[0122] With reference to Figure 7B (1), in some embodiments, the computing device mounting member 725 comprises guide member 727. The guide members 727 may be arranged to effectively divide the bay 730 into designated spaces for receiving each one of the computing devices 103. The guide members 727 may resemble fins or ridges that extend into the bay 730 but do not extend across the entirety of the bay 730 defined between adjacent rack mounting members 710. A plurality of the guide members 727 may be installed on the rack mounting members 710 in a vertical configuration corresponding to the number of designated spaces. The guide members 727 are configured to guide the computing devices 103 as the computing devices 103 are lowered (via lifting lugs 733) into their designated spaces. The guide members 727 may space apart the computing devices 103 in the bay 730. The guide members 727 may abut the casing 731 containing the computing devices 103.

[0123] Computer device mounting members 725 may be configured to interface with rack mounting members 710 via a tab and slot arrangement, friction fit arrangement and/or screw and fastener arrangement, for example. Rack mounting members 710 may be configured to receive a plurality of different sizes and/or configurations of computing device mounting members 725, such as standard rack unit (RU) computing device racks and/or RU computing devices and/or application- specific integrated circuit (ASIC) computing devices and/or ASIC computing device racking. Racking system 600 may comprise a plurality of rack units, each rack unit comprising at least one rack mounting member 710, and at least a pair of rack securing members 715a, 715b, 720a, 720b.

[0124] Figure 7C (1) shows a perspective view of the tank 300 containing racking system 700. Figure 7C shows only part of the tank 300 to allow the racking system 700 and the computing devices 103 to be seen. Specifically, the side walls 345 and 350 are shown, with side walls 340 and 355 removed. Separation panel 311 is also not shown.

[0125] Figure 7C (1) shows an embodiment of the racking system 700 in a partially exploded assembly view. The racking system 700 comprises the guide members 727 for the computing devices 103. The guide members 727 may contact the perforated plate 317 at the bottom of the container 305.

[0126] Figure 7C (2) is a perspective view of the tank 300, from the reverse angle to Figure 7C (1). Figure 7C (2) shows another embodiment of the racking system 700 in a tank 300, according to some embodiments. This embodiment of the tank 300 has a fourth reinforcing structure 390, which is similar to the aforementioned reinforcing structures 375, 380, 385. The fourth reinforcing structure 390 accordingly has ribs 390- 1, 390-2 (not shown with side wall 345 removed), 390-3 (not shown with side wall 350 removed), and 390-4.

[0127] As shown in Figure 7D, in some embodiments, separation panel 311 may define a plurality of regions configured for rack mounting members 710 and rack supporting members 715a, 720a or sections there-of, to pass there-through. Rack supporting members 715a, 720a may be affixed to first wall 340, and comprise mating structure 740a. Rack mounting members 710 may comprise a corresponding mating structure 740b, configured to interface with mating structure 740a. Mating structures 740a, 740b may pass through regions 735 and interface to secure rack support member 710 to rack support member 720a, 720b.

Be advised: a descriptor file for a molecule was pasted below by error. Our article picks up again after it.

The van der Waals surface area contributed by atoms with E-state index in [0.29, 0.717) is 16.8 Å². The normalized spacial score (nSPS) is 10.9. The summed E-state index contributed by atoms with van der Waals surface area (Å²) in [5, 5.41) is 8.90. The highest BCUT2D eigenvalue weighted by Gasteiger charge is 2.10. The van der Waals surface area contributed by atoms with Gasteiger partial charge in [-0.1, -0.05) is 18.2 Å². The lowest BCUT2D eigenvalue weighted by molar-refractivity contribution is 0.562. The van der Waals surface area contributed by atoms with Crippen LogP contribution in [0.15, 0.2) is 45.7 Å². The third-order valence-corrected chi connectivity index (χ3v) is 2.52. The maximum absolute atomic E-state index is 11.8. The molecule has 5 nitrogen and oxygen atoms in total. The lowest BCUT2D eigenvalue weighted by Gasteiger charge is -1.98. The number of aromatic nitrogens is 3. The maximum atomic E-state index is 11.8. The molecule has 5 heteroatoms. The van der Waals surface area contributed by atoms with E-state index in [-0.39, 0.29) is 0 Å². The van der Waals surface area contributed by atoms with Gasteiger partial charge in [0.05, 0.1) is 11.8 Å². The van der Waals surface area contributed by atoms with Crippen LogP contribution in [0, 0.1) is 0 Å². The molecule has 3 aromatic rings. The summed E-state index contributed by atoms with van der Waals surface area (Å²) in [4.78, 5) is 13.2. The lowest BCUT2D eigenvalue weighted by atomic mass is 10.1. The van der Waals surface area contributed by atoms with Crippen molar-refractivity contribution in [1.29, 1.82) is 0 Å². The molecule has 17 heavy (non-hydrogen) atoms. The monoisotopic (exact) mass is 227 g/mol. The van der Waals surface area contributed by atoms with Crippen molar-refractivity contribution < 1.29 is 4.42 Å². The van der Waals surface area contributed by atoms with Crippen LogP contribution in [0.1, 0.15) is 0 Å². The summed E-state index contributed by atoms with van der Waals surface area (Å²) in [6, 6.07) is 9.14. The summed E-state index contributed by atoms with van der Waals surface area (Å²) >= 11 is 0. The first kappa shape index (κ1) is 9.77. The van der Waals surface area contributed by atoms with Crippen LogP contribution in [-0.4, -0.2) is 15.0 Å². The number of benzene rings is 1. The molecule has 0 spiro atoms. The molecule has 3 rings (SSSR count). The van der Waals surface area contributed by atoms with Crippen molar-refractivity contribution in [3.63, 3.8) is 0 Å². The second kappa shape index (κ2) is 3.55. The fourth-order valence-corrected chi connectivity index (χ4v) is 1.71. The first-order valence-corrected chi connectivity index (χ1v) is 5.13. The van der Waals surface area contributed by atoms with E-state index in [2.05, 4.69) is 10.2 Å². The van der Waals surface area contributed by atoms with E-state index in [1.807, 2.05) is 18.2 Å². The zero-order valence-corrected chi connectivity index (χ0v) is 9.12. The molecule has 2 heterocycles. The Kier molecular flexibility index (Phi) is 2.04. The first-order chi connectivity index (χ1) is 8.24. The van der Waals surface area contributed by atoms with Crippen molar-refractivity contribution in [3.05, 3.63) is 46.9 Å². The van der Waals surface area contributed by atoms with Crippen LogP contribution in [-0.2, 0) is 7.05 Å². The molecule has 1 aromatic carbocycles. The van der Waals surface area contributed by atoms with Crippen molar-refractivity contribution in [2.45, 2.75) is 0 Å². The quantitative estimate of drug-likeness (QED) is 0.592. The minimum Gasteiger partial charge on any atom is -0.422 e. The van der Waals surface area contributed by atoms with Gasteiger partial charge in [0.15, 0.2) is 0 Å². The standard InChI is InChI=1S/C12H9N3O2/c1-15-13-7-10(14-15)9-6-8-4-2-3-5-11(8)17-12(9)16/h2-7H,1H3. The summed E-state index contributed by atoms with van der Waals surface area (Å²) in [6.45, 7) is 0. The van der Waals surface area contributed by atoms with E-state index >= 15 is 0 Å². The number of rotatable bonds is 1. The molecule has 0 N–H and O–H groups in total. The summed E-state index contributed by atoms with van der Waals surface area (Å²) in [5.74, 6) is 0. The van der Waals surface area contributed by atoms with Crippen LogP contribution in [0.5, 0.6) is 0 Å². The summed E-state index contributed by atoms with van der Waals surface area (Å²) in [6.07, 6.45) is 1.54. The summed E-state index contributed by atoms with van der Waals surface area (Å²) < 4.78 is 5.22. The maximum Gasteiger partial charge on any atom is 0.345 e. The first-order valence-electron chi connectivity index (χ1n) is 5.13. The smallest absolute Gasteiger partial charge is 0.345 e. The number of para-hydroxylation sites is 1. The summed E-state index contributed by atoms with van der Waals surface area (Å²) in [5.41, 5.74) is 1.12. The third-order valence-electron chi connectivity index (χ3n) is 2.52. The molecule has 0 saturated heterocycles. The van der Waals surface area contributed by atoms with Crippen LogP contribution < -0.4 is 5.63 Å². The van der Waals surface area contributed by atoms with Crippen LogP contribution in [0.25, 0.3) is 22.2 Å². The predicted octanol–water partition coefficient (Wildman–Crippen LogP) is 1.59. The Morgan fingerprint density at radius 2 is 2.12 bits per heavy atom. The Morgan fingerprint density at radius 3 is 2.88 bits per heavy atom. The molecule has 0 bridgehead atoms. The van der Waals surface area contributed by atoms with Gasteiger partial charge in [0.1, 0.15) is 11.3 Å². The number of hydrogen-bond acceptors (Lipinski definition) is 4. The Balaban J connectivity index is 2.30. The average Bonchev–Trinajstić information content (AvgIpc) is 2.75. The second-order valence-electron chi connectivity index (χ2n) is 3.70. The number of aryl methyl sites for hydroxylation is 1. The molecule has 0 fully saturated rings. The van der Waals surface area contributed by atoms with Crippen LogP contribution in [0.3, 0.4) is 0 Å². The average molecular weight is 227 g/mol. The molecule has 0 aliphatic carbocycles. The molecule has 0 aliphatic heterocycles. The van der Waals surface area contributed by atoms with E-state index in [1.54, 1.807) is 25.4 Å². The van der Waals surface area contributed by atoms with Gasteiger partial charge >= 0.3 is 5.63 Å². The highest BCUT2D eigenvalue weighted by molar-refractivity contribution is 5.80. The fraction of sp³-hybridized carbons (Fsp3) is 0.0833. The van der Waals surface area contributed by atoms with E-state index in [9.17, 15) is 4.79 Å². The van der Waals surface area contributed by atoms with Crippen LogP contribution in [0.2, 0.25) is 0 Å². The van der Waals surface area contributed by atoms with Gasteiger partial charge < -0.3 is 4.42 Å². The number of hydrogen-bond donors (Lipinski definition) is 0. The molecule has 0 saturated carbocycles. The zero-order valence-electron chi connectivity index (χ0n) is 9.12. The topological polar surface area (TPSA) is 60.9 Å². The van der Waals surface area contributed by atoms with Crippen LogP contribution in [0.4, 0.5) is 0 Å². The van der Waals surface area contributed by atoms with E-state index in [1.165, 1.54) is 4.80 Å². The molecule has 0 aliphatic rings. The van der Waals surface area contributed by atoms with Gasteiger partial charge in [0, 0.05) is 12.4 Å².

[0128] Figure 7D (1) is a section view of the tank 300 parallel to the side wall 355 of the tank 300, in the approximate location marked on Figure 3B. Figure 7D (1) shows an embodiment of the racking system 700 comprising the third racking members 725, in particular the guide members 727. The computing devices 103 are aligned vertically by the guide members 727.

[0129] Figure 7D (2) is a section view of the tank 300 from a similar location as Figure 7D (1), except coolant conduit 365 is shown. Figure 7D (2) shows an embodiment of the racking system 700 comprising the third racking members 725, in particular the cover plate 726. The computing devices 103 abut the cover plate 726. The computing devices 103 may be spaced apart from the perforated plate 317 so as not to cover the perforations and potentially impede the flow of the coolant from the inlet space 318 into the cooling space 312.

[0130] As shown in Figure 7B and Figure 7C, each computing device mounting member 725 may have an adjacent corresponding computing device mounting member 725. Computing device 103 may be received within each of the corresponding computing device mounting members 725. In some embodiments, corresponding computing device mounting members 725 may have a similar configuration. In some embodiments, corresponding computing device mounting members 725 may have different configurations to accommodate asymmetrical computing devices. In some embodiments, computing device mounting members 725 may comprise one or more mounting points (not shown), for interaction with computing devices 103.

[0131] As depicted in Figures 7C, 7D and 7E, computing systems 103 may be mounted in a vertical orientation. That is to say, the longitudinal axis of computing devices 103 may be substantially parallel to first side wall 340. [0132] As shown in Figures 7C, 7D and 7E, the ends of the computing devices 103 that are distal to bottom plate or panel 310 may be positioned substantially below the opening 306 or the upper portion of tank 300 that is distal from bottom plate or panel 310. This configuration is to ensure that the computing devices 103 are easily and/or continuously submerged within the liquid coolant.

[0133] Figure 7F (1) is a plan view showing an embodiment of the racking system 700 in the tank 300. The embodiment of the racking system 700 as shown comprises the third racking members 725, in particular the guide members 727. Figure 7G shows the same view, with computing devices 103 within the tank 300.